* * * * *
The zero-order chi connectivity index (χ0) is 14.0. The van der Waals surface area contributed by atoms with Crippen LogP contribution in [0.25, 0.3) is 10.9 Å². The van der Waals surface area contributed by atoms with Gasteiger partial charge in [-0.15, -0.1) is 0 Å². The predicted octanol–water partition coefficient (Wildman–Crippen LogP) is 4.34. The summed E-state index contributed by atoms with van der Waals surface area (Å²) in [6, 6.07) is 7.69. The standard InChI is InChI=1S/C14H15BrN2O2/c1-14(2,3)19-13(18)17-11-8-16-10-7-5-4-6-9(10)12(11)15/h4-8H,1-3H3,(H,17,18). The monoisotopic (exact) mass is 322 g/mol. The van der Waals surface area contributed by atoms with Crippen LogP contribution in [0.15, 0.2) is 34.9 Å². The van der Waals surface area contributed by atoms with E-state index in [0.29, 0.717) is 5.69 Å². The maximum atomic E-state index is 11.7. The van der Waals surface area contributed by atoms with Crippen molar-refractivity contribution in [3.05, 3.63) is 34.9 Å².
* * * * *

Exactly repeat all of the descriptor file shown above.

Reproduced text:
The zero-order chi connectivity index (χ0) is 14.0. The van der Waals surface area contributed by atoms with Crippen LogP contribution in [0.25, 0.3) is 10.9 Å². The van der Waals surface area contributed by atoms with Gasteiger partial charge in [-0.15, -0.1) is 0 Å². The predicted octanol–water partition coefficient (Wildman–Crippen LogP) is 4.34. The summed E-state index contributed by atoms with van der Waals surface area (Å²) in [6, 6.07) is 7.69. The standard InChI is InChI=1S/C14H15BrN2O2/c1-14(2,3)19-13(18)17-11-8-16-10-7-5-4-6-9(10)12(11)15/h4-8H,1-3H3,(H,17,18). The monoisotopic (exact) mass is 322 g/mol. The van der Waals surface area contributed by atoms with Crippen LogP contribution in [0.15, 0.2) is 34.9 Å². The van der Waals surface area contributed by atoms with E-state index in [0.29, 0.717) is 5.69 Å². The maximum atomic E-state index is 11.7. The van der Waals surface area contributed by atoms with Crippen molar-refractivity contribution in [3.05, 3.63) is 34.9 Å².